|Title:||Combined effects of nutritional, biochemical and environmental stimuli on growth performance and fatty acid composition of gilthead sea bream (Sparus aurata)||Authors:||Torno, Claudia
de Pascual-Teresa, Sonia
Izquierdo, Marisol S.
|UNESCO Clasification:||310502 Piscicultura||Keywords:||Bass Dicentrarchus-Labrax
Acyl Delta-6 Desaturase
Lipid-Metabolism, et al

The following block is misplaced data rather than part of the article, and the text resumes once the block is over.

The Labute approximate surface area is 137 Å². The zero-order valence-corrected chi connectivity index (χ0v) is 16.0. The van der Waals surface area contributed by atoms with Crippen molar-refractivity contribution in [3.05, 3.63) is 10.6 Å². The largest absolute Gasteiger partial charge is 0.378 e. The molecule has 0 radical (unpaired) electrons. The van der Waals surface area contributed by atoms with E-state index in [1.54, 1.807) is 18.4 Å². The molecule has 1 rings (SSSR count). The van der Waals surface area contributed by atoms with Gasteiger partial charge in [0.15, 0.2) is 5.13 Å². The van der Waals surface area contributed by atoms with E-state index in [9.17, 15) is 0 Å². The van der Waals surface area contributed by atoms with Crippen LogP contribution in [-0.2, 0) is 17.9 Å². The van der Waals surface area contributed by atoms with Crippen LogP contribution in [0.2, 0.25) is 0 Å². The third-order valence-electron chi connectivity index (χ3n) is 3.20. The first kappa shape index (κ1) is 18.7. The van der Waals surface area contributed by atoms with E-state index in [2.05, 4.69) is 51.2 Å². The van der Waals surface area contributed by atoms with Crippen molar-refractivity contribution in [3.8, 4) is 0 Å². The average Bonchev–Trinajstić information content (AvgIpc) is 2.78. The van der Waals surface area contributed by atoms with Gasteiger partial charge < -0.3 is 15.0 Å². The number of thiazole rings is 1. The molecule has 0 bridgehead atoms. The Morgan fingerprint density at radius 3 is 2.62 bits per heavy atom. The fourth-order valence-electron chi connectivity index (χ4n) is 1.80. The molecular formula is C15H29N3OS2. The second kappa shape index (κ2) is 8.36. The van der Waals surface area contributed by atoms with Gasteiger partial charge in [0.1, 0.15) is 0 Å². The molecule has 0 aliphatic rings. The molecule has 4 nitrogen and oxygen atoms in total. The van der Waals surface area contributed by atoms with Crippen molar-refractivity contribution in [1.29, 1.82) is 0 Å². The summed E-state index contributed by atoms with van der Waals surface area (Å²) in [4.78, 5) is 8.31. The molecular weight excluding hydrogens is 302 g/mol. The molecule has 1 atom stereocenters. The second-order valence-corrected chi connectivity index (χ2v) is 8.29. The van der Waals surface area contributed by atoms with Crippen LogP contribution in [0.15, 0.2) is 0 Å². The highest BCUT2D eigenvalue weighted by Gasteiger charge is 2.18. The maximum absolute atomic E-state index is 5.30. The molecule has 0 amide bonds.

|Issue Date:||2019||Journal:||PLoS ONE||Abstract:||The reliance of the aquafeed industry on marine resources has to be reduced by innovative approaches in fish nutrition. Thus, a three-factorial approach (fish oil reduced diet, phytochemical genistein, and temperature reduction) was chosen to investigate the interaction of effects on growth performance and tissue omega-3 long chain polyunsaturated fatty acid (LC-PUFA) levels in juvenile sea bream (Sparus aurata, 12.5 +/- 2.2 g). Genistein is a phytoestrogen with estrogen-like activity and thus LC-PUFA increasing potential. A decrease in the rearing temperature was chosen based on the positive effects of low temperature on fish lipid quality. The experimental diets were reduced in marine ingredients and had a fish oil content of either 6% dry matter (DM; F6: positive control) or 2% DM (F2: negative control) and were administered in the plain variant or with inclusion of 0.15% DM genistein (F6 + G and F2 + G). The feeding trial was performed simultaneously at 23 degrees C and 19 degrees C. The results indicated that solely temperature had a significant effect on growth performance and whole body nutrient composition of sea bream. Nevertheless, the interaction of all three factors significantly affected the fatty acid compositions of liver and fillet tissue. Most importantly, they led to a significant increase by 4.3% of fillet LC-PUFA content in sea bream fed with the diet F6 + G in comparison to control fish fed diet F6, when both groups were held at 19 degrees C. It is hypothesized that genistein can act via estrogen-like as well as other mechanisms and that the dietary LC-PUFA content may impact its mode of action. Temperature most likely exhibited its effects indirectly via altered growth rates and metabolism. Although effects of all three factors and of genistein in particular were only marginal, they highlight a possibility to utilize the genetic capacity of sea bream to improve tissue lipid quality.||URI:||http://hdl.handle.net/10553/59923||ISSN:||1932-6203||DOI:||10.1371/journal.pone.0216611||Source:||Plos One [ISSN 1932-6203], v. 14 (5)|
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